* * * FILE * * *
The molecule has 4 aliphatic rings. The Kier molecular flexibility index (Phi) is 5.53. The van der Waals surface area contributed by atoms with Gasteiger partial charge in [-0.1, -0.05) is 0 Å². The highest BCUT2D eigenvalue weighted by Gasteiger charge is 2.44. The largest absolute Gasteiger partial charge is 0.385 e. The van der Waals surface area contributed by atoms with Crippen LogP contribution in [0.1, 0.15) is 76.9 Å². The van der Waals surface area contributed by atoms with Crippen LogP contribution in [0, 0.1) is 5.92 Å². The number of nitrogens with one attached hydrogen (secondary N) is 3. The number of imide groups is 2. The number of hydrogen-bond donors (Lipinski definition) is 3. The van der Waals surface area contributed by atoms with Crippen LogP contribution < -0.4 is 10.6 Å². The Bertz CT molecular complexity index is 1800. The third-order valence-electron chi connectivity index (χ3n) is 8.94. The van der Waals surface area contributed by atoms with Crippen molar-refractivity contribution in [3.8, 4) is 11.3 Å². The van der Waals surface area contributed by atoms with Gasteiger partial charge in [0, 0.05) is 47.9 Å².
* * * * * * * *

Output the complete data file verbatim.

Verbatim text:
The molecule has 4 aliphatic rings. The Kier molecular flexibility index (Phi) is 5.53. The van der Waals surface area contributed by atoms with Gasteiger partial charge in [-0.1, -0.05) is 0 Å². The highest BCUT2D eigenvalue weighted by Gasteiger charge is 2.44. The largest absolute Gasteiger partial charge is 0.385 e. The van der Waals surface area contributed by atoms with Crippen LogP contribution in [0.1, 0.15) is 76.9 Å². The van der Waals surface area contributed by atoms with Crippen LogP contribution in [0, 0.1) is 5.92 Å². The number of nitrogens with one attached hydrogen (secondary N) is 3. The number of imide groups is 2. The number of hydrogen-bond donors (Lipinski definition) is 3. The van der Waals surface area contributed by atoms with Crippen LogP contribution < -0.4 is 10.6 Å². The Bertz CT molecular complexity index is 1800. The third-order valence-electron chi connectivity index (χ3n) is 8.94. The van der Waals surface area contributed by atoms with Crippen molar-refractivity contribution in [3.8, 4) is 11.3 Å². The van der Waals surface area contributed by atoms with Gasteiger partial charge in [0, 0.05) is 47.9 Å².